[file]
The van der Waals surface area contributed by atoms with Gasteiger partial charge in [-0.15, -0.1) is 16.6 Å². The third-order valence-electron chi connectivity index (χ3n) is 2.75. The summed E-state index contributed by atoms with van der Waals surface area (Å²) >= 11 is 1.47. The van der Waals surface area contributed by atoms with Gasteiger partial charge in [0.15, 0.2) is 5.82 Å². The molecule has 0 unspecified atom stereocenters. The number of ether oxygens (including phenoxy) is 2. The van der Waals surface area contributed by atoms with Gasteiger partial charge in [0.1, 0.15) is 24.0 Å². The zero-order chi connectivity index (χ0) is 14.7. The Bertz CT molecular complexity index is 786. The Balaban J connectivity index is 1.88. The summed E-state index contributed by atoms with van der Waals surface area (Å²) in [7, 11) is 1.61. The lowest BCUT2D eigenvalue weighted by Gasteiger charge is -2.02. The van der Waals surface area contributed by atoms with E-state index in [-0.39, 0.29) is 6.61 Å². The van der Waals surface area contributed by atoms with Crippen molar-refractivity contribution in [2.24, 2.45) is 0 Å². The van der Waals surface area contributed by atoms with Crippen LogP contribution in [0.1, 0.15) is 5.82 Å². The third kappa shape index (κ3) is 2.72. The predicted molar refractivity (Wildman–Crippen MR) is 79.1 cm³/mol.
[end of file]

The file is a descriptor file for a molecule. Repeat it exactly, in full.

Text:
The van der Waals surface area contributed by atoms with Gasteiger partial charge in [-0.15, -0.1) is 16.6 Å². The third-order valence-electron chi connectivity index (χ3n) is 2.75. The summed E-state index contributed by atoms with van der Waals surface area (Å²) >= 11 is 1.47. The van der Waals surface area contributed by atoms with Gasteiger partial charge in [0.15, 0.2) is 5.82 Å². The molecule has 0 unspecified atom stereocenters. The number of ether oxygens (including phenoxy) is 2. The van der Waals surface area contributed by atoms with Gasteiger partial charge in [0.1, 0.15) is 24.0 Å². The zero-order chi connectivity index (χ0) is 14.7. The Bertz CT molecular complexity index is 786. The Balaban J connectivity index is 1.88. The summed E-state index contributed by atoms with van der Waals surface area (Å²) in [7, 11) is 1.61. The lowest BCUT2D eigenvalue weighted by Gasteiger charge is -2.02. The van der Waals surface area contributed by atoms with E-state index in [-0.39, 0.29) is 6.61 Å². The van der Waals surface area contributed by atoms with Crippen molar-refractivity contribution in [2.24, 2.45) is 0 Å². The van der Waals surface area contributed by atoms with Crippen LogP contribution in [0.1, 0.15) is 5.82 Å². The third kappa shape index (κ3) is 2.72. The predicted molar refractivity (Wildman–Crippen MR) is 79.1 cm³/mol.